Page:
Heart Disease Quiz Next Steps
Congratulations! You finished the quiz.
Now, take control of your heart health and lower your risk for heart disease and heart attack. Even if heart disease runs in your family, you can reduce your risk of getting it. If you already have heart disease, you can still lower your chances of dying or needing heart surgery.
Your Next Steps
1. Talk to your health care team about your risk for heart disease.
Your doctor or primary health care provider can help you understand if your heart is at risk and how you can lower your risk.
Ask your doctor to check your blood pressure, cholesterol, weight, and blood sugar. If they are too high, ask about what you can do to control them.
Talk to your health care team about your lifestyle risk factors: physical activity, diet, alcohol use, and tobacco use. Your doctor and other health care professionals, including health coaches and community health workers, can help you take steps toward living a heart-healthier life.
2. Practice healthy living habits.
Regardless of your risk for heart disease, you can improve your heart health with a healthier lifestyle that incorporates more physical activity, a nutritious diet, no tobacco, and alcohol in moderation.
If your doctor gave you any medications to help control your blood pressure, cholesterol levels, or diabetes, be sure to take the medications as directed. Talk to your doctor or pharmacist if you have any questions or side effects. Don’t stop taking your medications before talking with your health care team, even if you feel better.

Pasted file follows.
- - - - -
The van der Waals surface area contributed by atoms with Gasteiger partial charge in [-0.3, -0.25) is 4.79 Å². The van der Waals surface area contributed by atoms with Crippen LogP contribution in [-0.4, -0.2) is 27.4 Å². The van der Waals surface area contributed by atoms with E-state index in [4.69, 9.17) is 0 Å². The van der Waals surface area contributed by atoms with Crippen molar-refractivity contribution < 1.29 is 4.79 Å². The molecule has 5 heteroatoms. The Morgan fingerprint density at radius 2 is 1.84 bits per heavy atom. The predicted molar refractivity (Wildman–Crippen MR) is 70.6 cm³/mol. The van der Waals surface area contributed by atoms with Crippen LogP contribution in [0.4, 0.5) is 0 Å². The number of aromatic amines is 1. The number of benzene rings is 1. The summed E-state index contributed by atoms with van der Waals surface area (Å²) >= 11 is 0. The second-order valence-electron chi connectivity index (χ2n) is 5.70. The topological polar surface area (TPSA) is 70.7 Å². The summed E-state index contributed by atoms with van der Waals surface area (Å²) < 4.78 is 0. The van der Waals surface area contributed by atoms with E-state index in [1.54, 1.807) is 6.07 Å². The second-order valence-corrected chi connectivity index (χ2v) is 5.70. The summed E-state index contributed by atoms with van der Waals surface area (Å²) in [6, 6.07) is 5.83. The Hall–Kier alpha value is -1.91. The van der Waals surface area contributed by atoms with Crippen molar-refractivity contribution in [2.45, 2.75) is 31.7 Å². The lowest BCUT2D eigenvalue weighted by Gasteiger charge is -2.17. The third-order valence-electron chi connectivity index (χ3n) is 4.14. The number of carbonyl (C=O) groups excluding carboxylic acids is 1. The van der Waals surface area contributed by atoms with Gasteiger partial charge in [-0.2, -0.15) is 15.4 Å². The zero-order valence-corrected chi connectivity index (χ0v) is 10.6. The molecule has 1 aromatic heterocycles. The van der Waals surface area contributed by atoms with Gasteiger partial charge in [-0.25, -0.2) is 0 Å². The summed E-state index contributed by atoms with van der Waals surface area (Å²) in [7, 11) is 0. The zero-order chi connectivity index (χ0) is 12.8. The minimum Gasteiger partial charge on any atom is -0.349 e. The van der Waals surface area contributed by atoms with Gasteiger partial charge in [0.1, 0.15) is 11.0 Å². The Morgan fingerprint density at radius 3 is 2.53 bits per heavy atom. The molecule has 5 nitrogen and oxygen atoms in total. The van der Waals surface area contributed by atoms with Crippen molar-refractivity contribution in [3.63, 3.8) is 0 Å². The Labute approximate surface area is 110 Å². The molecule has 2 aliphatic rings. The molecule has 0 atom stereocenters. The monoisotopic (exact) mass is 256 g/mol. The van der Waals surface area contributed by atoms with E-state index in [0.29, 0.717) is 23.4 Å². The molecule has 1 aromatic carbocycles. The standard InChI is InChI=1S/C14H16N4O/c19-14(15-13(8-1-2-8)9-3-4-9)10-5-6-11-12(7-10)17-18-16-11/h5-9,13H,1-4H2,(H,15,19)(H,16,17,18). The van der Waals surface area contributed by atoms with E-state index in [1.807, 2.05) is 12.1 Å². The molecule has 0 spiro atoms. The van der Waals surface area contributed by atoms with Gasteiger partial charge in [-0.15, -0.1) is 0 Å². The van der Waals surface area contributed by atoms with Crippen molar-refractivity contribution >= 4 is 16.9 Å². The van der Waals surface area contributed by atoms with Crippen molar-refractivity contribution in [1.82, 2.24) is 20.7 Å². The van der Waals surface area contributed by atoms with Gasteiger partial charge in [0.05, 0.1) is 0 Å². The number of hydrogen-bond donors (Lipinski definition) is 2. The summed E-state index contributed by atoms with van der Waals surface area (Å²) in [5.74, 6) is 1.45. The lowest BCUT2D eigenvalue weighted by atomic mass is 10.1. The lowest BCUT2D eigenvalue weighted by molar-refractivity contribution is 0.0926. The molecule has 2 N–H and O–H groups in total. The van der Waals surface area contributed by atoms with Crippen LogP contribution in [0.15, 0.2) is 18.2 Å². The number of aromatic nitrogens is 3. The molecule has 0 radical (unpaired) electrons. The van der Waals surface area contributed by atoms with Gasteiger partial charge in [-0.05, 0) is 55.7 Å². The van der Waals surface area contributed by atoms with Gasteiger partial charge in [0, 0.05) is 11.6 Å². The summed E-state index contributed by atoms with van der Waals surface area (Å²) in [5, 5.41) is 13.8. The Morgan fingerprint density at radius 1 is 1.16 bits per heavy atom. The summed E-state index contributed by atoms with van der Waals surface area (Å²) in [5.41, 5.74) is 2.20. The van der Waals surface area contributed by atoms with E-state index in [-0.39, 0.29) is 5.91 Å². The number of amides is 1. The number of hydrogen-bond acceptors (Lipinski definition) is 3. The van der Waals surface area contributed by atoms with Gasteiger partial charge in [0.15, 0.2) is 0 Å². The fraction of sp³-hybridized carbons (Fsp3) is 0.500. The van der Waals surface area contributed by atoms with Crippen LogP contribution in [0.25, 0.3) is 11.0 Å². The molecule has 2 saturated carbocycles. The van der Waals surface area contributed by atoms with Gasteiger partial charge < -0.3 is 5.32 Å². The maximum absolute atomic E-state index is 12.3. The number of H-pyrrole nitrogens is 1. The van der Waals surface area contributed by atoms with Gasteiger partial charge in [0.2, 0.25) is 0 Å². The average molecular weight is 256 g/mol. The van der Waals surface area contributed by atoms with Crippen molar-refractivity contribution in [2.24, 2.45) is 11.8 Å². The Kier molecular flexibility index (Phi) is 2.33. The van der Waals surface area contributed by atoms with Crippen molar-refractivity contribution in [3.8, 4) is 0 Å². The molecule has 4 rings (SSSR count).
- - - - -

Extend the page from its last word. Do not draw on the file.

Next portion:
These web sites offer useful information about medical conditions and lifestyle factors that affect your risk for heart disease:
- High Blood Pressure
- High Cholesterol
- Million Hearts®
- Salt (Sodium)
- Physical Activity
- Obesity and Overweight
From the American Heart Association
- What Is Heart Disease?
This site offers information about many different conditions that can lead to heart disease and heart attack.
- HeartHub® for Patients
This portal offers information, tools, and resources to help you understand and manage your heart health.
From the National Heart, Lung, and Blood Institute
- What Is Coronary Heart Disease?
This site offers information about the most common form of heart disease and the primary cause of most heart attacks.
- Page last reviewed: July 27, 2015
- Page last updated: July 27, 2015
- Content source: